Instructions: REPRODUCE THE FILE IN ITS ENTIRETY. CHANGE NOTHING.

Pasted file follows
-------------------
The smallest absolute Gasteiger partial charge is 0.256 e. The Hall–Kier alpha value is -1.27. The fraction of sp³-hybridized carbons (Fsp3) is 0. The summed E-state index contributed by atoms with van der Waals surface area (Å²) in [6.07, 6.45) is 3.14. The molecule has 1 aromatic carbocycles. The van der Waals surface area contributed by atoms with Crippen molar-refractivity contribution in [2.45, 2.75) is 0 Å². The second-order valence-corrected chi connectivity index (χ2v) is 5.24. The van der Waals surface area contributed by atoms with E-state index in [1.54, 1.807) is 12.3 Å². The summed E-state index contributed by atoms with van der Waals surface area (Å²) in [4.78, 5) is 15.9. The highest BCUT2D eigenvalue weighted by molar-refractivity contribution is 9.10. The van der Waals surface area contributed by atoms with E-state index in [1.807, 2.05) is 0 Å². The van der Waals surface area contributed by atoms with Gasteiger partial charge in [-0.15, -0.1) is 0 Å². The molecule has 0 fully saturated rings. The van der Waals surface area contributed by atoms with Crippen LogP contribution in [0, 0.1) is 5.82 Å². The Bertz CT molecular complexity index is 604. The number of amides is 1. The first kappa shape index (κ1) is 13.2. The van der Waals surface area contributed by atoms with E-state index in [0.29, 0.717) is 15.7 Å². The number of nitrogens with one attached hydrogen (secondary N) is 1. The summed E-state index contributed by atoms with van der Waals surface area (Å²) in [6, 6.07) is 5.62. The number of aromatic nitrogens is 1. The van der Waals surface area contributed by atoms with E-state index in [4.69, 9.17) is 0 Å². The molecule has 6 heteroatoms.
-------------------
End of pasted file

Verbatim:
The smallest absolute Gasteiger partial charge is 0.256 e. The Hall–Kier alpha value is -1.27. The fraction of sp³-hybridized carbons (Fsp3) is 0. The summed E-state index contributed by atoms with van der Waals surface area (Å²) in [6.07, 6.45) is 3.14. The molecule has 1 aromatic carbocycles. The van der Waals surface area contributed by atoms with Crippen molar-refractivity contribution in [2.45, 2.75) is 0 Å². The second-order valence-corrected chi connectivity index (χ2v) is 5.24. The van der Waals surface area contributed by atoms with E-state index in [1.54, 1.807) is 12.3 Å². The summed E-state index contributed by atoms with van der Waals surface area (Å²) in [4.78, 5) is 15.9. The highest BCUT2D eigenvalue weighted by molar-refractivity contribution is 9.10. The van der Waals surface area contributed by atoms with E-state index in [1.807, 2.05) is 0 Å². The van der Waals surface area contributed by atoms with Gasteiger partial charge in [-0.15, -0.1) is 0 Å². The molecule has 0 fully saturated rings. The van der Waals surface area contributed by atoms with Crippen LogP contribution in [0, 0.1) is 5.82 Å². The Bertz CT molecular complexity index is 604. The number of amides is 1. The first kappa shape index (κ1) is 13.2. The van der Waals surface area contributed by atoms with E-state index in [0.29, 0.717) is 15.7 Å². The number of nitrogens with one attached hydrogen (secondary N) is 1. The summed E-state index contributed by atoms with van der Waals surface area (Å²) in [6, 6.07) is 5.62. The number of aromatic nitrogens is 1. The van der Waals surface area contributed by atoms with E-state index in [4.69, 9.17) is 0 Å². The molecule has 6 heteroatoms.